Commissioner Robert Carter, who serves on the DSS Board, said he understood the need for a new facility and that the DSS employees were in dire straights, but also understood the need for fiscal management.

“Please know that every county commissioner, our main objective is fiscal responsibility; that’s our number one objective as a commissioner,” he said.

Carter added that if given an ultimatum between increasing taxes or constructing a new DSS facility, he said he would have to hold the tax rate where it is.

Taylor asked county officials to comment on the two year window and extension process in reference to the USDA loan and how they would react if the federal or state governments mandated the county to update the DSS facility.

“Where does that put the citizens of Northampton County then?” he asked.

“Sir, I don’t know how we would react or respond to a state or federal mandate to upgrade county facilities,” said County Manager Wayne Jenkins. “Off the cuff, I would ask the required agency to provide the funding needed to update the facility. I don’t know how to answer that.”

Jenkins noted the 30 year $6.9 million loan had an interest rate of four percent and USDA did authorize it for two years, expiring June 23, 2012.

“USDA officials are receptive to an extension of that time, however, a federal requirement states that all recovery funds have to be completely spent and projects complete by July 1, 2015,” he said. “So we’re looking at a little over four years.”

He added the estimated construction period for the facility was 15 months.

Jenkins said the county’s annual debt payment for the building would be $435,000.

“Of that $435,000, if the federal government continues as it is this current fiscal year, we can expect a 65 percent reimbursement annually on that payment,” he said.

Jenkins said of that amount, $302,250 would be reimbursed back to the county meaning the county’s direct cost share would be somewhere between $145,000-$152,000.

Jenkins noted the county’s undesignated fund balance in the audit report stood at approximately eight percent. The average for counties the size of Northampton is around 20 percent. He added the commissioners have set their target goal at that amount and plan to increase the fund balance by one-half of one percent per year.

Jenkins also noted the items coming down the pipeline to Northampton, including the purchase of school buses and workers’ comp for state funded employees for school personnel. Jenkins added he was just informed Cooperative Extension is also facing a 25-30 percent cut to their budget at the state level.

“I can give you three or four reasons right now why we shouldn’t build this building, on the other hand, I can give you three or four reasons why we should do it,” he said.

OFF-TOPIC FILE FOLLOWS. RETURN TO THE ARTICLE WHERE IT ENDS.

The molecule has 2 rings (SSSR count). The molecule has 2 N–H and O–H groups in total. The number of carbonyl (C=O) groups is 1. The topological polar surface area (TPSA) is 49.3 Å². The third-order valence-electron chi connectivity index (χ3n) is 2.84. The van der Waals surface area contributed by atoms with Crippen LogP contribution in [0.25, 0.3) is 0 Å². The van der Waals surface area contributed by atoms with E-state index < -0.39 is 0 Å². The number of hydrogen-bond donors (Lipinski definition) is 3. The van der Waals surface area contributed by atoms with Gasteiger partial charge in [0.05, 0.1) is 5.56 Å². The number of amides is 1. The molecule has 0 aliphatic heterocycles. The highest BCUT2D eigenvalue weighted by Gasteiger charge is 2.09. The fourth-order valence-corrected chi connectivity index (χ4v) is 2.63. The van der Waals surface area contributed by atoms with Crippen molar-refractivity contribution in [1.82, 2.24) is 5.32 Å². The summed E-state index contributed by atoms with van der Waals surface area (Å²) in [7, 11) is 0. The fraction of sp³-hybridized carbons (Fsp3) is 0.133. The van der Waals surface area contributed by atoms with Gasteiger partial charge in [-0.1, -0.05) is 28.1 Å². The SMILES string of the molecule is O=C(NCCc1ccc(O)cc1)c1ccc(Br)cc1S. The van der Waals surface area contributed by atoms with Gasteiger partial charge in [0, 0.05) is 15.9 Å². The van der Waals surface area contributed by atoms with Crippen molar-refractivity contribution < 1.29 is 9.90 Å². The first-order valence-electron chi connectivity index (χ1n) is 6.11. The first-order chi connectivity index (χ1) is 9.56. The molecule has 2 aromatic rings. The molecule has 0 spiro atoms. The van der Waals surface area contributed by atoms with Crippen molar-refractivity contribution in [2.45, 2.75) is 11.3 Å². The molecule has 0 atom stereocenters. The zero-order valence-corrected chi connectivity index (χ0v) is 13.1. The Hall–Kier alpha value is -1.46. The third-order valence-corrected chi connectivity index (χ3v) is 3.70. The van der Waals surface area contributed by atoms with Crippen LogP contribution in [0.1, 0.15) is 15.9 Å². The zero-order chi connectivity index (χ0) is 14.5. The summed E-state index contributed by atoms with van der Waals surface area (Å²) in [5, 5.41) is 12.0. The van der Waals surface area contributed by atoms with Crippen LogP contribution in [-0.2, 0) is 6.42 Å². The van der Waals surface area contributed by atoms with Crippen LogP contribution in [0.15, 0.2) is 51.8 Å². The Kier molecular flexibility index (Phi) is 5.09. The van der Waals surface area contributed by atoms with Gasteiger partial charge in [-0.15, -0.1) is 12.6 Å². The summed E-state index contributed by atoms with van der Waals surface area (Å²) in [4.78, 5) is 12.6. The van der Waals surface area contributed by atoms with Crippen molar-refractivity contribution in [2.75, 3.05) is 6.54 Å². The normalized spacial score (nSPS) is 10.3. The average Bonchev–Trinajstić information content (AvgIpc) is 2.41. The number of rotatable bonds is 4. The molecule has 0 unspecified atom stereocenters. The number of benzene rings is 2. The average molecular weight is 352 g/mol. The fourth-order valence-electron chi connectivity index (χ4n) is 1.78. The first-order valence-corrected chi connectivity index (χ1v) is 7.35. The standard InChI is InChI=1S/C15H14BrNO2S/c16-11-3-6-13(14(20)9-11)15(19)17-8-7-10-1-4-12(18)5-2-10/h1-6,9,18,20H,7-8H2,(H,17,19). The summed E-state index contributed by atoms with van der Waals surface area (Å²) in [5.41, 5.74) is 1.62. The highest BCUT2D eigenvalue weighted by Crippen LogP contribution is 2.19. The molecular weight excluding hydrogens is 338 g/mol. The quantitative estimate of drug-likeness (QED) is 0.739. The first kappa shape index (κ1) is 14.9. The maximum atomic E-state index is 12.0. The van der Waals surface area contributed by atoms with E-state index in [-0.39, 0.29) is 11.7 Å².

Quarter cent sales tax, another avenue?

Jenkins spoke about a local quarter cent general purpose sales tax that the county can impose due to the state taking over the county’s share of Medicaid costs. The measure was recently passed in neighboring Hertford and Halifax counties.

Jenkins said a quarter general sales tax would generate, according to 2007 numbers, approximately $150,000 to $155,000.

He noted the board would have to place that option before voters in a referendum before it could be enacted.

“That could be a dedicated revenue source to repay the county’s 35 percent of that debt,” he said. “So there are opportunities, but with those opportunities come risks.”

Carter asked how long it would take to get the referendum before voters.

Jenkins said it would take 120-150 days to get the question on the ballot and it would be effective six months after approval.

Concerns still linger

Towards the end of the meeting Taylor said the window of opportunity is closing to get the project done.

“July 1, 2015 will be here before we know it,” he said. “Another concern is the construction cost is increasing the more we delay it.”

DSS Board members, Steve Jackson and Harold Miller along with DSS Director Al Wentzy echoed Taylor’s thoughts.

“We’ve got the best Department of Social Services in North Carolina and I’d like for us to keep it that way,” said Miller. “I’d like for us to meet more often if we can.”

Commissioner Virginia Spruill urged officials on moving carefully with the matter.

“I just want to reiterate that whatever we do, we do it cautiously,” she said. “Mr. Carter made that statement that one of the primary objectives of those sitting on this board is to be fiscally responsible and that’s what we really want. …Let’s move cautiously in these trying times, financially trying times, and if there is a window of opportunity out there and we are able to take advantage of it—I don’t think we would be remiss in giving you all consideration.”